The movie High Noon, 1950, directed by Fred Zinneman, is a great part of American History. This movie is a great part of history because this movie is about a time in our country's history that is not often remembered. This is the time of gun duels in the streets, the local saloon filled with people from the town drinking together, and the time of a train coming in at high noon with plenty of tension coming with it.
This movie speaks of a time that very few people of our time remember. Many people in society today have become much more worried about themselves and less about their neighbor as they were in the time of these old westerns. High Noon is a story of a man who was not willing to back down from a threat directed at him.
In this movie the marshal of a town (Gary Cooper) has gotten word that a former enemy, Frank Miller (Ian MacDonald), is coming back on the noon train to get revenge. In the past Marshal Kane put this man in jail for deadly crimes; and, now that he is coming back for revenge, the townspeople refuse to help Kane defend his honor.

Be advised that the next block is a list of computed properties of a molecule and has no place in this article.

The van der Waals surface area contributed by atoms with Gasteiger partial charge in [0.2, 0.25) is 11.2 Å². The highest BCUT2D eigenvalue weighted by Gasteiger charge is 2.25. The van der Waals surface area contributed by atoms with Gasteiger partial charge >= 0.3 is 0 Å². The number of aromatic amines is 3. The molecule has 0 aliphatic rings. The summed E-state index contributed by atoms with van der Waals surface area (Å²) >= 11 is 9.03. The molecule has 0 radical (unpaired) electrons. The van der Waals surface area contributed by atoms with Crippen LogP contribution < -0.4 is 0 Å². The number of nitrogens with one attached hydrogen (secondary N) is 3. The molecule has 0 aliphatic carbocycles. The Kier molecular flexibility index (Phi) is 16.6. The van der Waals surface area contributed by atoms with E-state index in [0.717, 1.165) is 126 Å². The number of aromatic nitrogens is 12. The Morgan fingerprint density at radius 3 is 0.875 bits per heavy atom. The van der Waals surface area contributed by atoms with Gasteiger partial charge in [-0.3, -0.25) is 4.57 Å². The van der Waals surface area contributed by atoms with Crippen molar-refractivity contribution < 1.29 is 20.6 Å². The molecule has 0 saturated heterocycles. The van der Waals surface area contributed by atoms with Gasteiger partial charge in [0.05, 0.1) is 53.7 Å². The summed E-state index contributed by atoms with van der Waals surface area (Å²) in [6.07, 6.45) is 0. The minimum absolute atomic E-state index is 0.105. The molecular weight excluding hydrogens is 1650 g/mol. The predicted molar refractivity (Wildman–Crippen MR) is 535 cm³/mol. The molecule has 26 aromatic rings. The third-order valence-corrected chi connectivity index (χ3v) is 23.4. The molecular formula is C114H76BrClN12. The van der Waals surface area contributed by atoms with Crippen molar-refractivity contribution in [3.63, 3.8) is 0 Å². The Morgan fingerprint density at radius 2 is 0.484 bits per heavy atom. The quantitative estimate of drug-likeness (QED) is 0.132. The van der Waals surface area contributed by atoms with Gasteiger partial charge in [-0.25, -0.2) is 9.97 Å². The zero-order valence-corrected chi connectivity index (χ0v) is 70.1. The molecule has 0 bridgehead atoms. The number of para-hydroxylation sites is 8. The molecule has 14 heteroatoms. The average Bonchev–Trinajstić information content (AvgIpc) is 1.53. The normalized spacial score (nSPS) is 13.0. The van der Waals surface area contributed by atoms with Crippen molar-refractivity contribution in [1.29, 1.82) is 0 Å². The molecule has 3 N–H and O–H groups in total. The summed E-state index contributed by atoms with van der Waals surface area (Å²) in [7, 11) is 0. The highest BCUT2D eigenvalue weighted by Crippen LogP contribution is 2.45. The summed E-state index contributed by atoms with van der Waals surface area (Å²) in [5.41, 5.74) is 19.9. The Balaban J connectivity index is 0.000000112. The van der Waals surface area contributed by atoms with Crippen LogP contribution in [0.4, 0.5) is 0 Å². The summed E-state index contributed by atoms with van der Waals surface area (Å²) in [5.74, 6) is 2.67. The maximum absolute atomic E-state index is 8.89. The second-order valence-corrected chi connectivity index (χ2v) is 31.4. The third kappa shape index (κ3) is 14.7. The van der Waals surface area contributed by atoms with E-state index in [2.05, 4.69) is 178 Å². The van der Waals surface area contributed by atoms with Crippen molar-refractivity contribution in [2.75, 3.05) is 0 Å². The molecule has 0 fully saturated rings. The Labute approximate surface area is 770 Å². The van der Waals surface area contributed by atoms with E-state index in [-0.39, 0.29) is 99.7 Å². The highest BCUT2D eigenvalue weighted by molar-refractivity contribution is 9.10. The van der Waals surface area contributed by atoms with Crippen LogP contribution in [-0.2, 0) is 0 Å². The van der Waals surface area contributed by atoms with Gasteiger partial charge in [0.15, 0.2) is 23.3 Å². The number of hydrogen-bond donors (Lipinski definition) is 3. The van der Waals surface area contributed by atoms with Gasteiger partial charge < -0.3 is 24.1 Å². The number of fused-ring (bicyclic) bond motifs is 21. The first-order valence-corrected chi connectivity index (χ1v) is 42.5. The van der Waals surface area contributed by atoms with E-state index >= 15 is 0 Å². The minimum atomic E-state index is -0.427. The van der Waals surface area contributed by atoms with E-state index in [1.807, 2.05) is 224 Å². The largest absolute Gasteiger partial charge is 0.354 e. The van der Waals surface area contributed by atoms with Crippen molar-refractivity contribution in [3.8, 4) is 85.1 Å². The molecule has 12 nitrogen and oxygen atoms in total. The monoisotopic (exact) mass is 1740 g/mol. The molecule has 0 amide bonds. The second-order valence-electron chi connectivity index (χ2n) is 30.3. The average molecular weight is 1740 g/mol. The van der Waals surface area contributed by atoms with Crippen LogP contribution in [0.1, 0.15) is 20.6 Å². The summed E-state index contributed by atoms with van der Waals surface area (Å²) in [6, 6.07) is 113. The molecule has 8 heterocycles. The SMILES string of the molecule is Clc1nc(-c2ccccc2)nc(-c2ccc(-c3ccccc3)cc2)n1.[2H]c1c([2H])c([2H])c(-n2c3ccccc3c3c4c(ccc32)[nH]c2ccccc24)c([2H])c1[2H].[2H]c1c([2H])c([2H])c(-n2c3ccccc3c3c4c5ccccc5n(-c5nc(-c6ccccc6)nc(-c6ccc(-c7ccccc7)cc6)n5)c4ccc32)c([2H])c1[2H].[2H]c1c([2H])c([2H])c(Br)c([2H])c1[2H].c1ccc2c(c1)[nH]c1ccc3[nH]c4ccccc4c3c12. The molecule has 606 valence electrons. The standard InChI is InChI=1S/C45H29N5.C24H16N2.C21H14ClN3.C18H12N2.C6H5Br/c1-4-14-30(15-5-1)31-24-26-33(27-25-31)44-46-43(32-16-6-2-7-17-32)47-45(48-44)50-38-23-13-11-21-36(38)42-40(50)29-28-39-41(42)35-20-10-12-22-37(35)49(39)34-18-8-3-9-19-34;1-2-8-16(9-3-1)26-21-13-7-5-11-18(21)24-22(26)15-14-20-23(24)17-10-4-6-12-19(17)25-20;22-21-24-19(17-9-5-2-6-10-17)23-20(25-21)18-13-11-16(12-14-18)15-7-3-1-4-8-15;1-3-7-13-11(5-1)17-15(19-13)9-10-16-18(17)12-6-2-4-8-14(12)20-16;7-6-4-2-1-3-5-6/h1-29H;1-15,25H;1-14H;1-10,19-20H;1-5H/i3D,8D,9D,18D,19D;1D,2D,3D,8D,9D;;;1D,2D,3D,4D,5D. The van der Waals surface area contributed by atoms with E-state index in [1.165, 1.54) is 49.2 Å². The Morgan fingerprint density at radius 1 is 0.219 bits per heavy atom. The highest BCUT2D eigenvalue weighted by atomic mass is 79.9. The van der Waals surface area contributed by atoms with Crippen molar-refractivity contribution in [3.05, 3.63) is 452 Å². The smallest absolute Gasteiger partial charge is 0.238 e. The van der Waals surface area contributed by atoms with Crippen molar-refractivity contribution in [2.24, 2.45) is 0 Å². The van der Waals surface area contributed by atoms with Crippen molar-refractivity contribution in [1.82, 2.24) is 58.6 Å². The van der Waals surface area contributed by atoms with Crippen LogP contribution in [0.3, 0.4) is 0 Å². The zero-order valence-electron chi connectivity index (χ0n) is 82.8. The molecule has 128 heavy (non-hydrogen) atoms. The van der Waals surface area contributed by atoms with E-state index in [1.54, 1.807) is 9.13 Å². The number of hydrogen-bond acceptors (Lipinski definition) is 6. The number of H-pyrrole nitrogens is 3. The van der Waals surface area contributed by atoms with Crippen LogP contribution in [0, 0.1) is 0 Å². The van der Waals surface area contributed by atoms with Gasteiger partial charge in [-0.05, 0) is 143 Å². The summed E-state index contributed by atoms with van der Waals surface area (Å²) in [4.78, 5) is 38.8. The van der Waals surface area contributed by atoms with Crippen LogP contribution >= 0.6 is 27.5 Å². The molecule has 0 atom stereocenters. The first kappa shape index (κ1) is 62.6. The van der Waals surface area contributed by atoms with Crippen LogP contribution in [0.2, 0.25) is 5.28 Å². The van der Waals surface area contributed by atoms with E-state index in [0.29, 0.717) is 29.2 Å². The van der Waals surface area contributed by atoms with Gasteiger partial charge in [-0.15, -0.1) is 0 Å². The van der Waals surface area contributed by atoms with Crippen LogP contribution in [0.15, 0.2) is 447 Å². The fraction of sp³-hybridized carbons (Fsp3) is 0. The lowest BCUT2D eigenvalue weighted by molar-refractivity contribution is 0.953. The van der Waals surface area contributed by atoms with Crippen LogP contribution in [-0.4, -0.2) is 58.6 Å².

One thing about this movie that puts in a league of its own in movie history is that it was filmed in real time, which means that action in this movie took as long as it does to watch it. There are many times in the movie that the camera moves to fix on a clock. The time by the end of the movie should equal the amount of time it takes to watch it. This is not done very often in movies. This movie, so effectively filmed in real time, shows that even in the time of "all for one and one for all" there were still people unwilling to help their neighbor even when it is for the safety of him as well as for themselves.